Was it necessary for Ursula von der Leyen to give so many guarantees to the far right by inviting xenophobia in the titles of some Commissioners ?
After the formalization of the posts of European Commissioners, many MEPs and other stakeholders were moved by the strange innovations suggested by Ursula von der Leyen.
Two positions in particular are problematic: that of the former European Commission spokesperson, Margaritis Schinas, who is “Vice-President protecting the European way of life”, a strange function that combines many missions.
According to the European Commission’s mission letter, the Greek candidate will have to focus on education and skills; put in place a new pact on migration and asylum, and strengthen the Europe of security.
But according to the candidate, who is marked on the right and is a member of the European People’s Party, the position focuses mainly on protecting borders and citizens.
For some, including the Greens Damien Carême and Phlippe Lamberts, this title is simply racist. Alberto Alemanno, professor of law and founder of the Good Lobby, has asked the European Commission to withdraw this title.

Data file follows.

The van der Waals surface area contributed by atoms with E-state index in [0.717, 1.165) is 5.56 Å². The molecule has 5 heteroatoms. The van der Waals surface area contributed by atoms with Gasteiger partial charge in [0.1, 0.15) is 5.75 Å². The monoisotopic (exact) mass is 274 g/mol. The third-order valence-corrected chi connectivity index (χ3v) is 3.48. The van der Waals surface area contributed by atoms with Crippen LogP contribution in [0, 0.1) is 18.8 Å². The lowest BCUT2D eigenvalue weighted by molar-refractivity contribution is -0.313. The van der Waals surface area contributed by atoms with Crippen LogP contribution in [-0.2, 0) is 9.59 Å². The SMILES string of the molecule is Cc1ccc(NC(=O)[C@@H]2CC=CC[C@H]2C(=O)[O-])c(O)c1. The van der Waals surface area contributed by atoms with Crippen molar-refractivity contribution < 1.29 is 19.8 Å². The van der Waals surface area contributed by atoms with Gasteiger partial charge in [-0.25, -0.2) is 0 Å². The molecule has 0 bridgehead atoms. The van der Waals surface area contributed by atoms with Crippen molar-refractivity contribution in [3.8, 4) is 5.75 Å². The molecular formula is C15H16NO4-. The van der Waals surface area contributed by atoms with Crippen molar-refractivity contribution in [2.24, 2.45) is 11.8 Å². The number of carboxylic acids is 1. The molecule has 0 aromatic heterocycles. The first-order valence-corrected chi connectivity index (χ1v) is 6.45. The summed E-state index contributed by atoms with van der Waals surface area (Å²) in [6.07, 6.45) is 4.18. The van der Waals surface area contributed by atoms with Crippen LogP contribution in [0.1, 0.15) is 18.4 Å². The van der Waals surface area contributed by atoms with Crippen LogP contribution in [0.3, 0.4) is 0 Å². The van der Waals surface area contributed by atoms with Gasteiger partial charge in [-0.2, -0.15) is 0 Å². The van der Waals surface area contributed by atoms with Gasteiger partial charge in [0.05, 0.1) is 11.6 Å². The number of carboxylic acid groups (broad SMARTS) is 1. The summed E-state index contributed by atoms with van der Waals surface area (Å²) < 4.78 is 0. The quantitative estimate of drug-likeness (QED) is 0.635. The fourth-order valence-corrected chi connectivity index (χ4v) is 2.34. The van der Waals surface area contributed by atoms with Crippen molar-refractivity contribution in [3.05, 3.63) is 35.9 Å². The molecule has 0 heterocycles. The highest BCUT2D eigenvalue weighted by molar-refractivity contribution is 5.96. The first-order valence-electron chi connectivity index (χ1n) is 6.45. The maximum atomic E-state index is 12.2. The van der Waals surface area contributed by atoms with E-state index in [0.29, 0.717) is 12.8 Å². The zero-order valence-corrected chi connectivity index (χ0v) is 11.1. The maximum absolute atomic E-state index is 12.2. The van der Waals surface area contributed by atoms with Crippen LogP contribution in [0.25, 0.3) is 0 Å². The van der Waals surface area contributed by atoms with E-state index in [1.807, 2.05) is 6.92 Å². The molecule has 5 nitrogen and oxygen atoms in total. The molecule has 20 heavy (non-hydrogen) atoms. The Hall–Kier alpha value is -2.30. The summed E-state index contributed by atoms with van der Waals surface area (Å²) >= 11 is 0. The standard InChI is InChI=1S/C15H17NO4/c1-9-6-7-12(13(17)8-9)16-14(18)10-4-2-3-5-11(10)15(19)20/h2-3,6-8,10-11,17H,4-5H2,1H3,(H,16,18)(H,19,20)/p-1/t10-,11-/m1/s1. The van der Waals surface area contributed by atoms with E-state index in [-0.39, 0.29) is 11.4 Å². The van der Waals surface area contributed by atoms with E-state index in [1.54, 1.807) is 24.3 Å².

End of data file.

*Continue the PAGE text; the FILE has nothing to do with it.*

I call @MargSchinas and @Europarl_EN to ask @vonderleyen to change denomination of future title of EU Commissioner responsible for #migration #Schinas #EuropeanUnion https://t.co/IdyiejN4FV— Alberto Alemanno (@alemannoEU) September 10, 2019
Another function is also problematic: that of the Croatian Dubravka Šuica
who became Commissioner for “Democracy and Demography”. Combining these two notions is not easy. It sounds however familiar in Hungary, where the government wants to pump the birth rate as the only option to counter the demographic decline.
The fact that some European countries are losing people, such as the Baltic States, Poland and Bulgaria, could have something to do with the poor functioning of these democracies. Young and talented people may find themselves uncomfortable in a state where future prospects are clouded by cronyism and corruption. But it sounds risky to say so in the face of these countries’ leaders.
Finally, another appointment seems more of a joke than a real recruitment: that of László Trócsányi, appointed for the neighbourhood and enlargement policy.
The Hungarian Commissioner is indeed at the origin of the judicial reform in Hungary, which has provoked an arm wrestling match with Brussels, as a former Minister of Justice. He was also the one who introduced laws criminalizing the work of NGOs that protected migrants. So asking him to supervise the rule of law in countries who want to join the EU must be a joke: he stands no chance of being approved by the European Parliament with this function.